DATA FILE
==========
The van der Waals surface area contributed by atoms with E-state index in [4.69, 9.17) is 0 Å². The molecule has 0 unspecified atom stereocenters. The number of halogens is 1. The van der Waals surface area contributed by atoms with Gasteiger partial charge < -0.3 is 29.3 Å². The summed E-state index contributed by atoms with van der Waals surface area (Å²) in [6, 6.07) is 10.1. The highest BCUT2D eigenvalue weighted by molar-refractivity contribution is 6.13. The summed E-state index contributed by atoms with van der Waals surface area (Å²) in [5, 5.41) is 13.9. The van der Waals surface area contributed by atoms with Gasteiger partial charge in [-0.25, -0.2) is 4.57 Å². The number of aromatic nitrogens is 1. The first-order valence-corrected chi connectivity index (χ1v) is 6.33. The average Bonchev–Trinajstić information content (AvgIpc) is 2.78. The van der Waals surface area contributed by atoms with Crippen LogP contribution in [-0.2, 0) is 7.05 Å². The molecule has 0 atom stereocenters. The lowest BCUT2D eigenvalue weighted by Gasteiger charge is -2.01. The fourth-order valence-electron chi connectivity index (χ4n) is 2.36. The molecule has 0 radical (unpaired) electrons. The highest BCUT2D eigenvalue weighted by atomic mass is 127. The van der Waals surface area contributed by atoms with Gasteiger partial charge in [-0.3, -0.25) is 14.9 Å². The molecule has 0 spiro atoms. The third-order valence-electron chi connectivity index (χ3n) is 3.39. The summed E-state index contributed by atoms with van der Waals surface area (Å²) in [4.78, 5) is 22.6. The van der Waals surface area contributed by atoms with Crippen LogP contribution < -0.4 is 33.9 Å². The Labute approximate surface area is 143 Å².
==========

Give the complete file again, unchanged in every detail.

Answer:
The van der Waals surface area contributed by atoms with E-state index in [4.69, 9.17) is 0 Å². The molecule has 0 unspecified atom stereocenters. The number of halogens is 1. The van der Waals surface area contributed by atoms with Gasteiger partial charge < -0.3 is 29.3 Å². The summed E-state index contributed by atoms with van der Waals surface area (Å²) in [6, 6.07) is 10.1. The highest BCUT2D eigenvalue weighted by molar-refractivity contribution is 6.13. The summed E-state index contributed by atoms with van der Waals surface area (Å²) in [5, 5.41) is 13.9. The van der Waals surface area contributed by atoms with Gasteiger partial charge in [-0.25, -0.2) is 4.57 Å². The number of aromatic nitrogens is 1. The first-order valence-corrected chi connectivity index (χ1v) is 6.33. The average Bonchev–Trinajstić information content (AvgIpc) is 2.78. The van der Waals surface area contributed by atoms with Crippen LogP contribution in [-0.2, 0) is 7.05 Å². The molecule has 0 atom stereocenters. The lowest BCUT2D eigenvalue weighted by Gasteiger charge is -2.01. The fourth-order valence-electron chi connectivity index (χ4n) is 2.36. The molecule has 0 radical (unpaired) electrons. The highest BCUT2D eigenvalue weighted by atomic mass is 127. The van der Waals surface area contributed by atoms with Gasteiger partial charge in [-0.3, -0.25) is 14.9 Å². The molecule has 0 spiro atoms. The third-order valence-electron chi connectivity index (χ3n) is 3.39. The summed E-state index contributed by atoms with van der Waals surface area (Å²) in [4.78, 5) is 22.6. The van der Waals surface area contributed by atoms with Crippen LogP contribution < -0.4 is 33.9 Å². The Labute approximate surface area is 143 Å².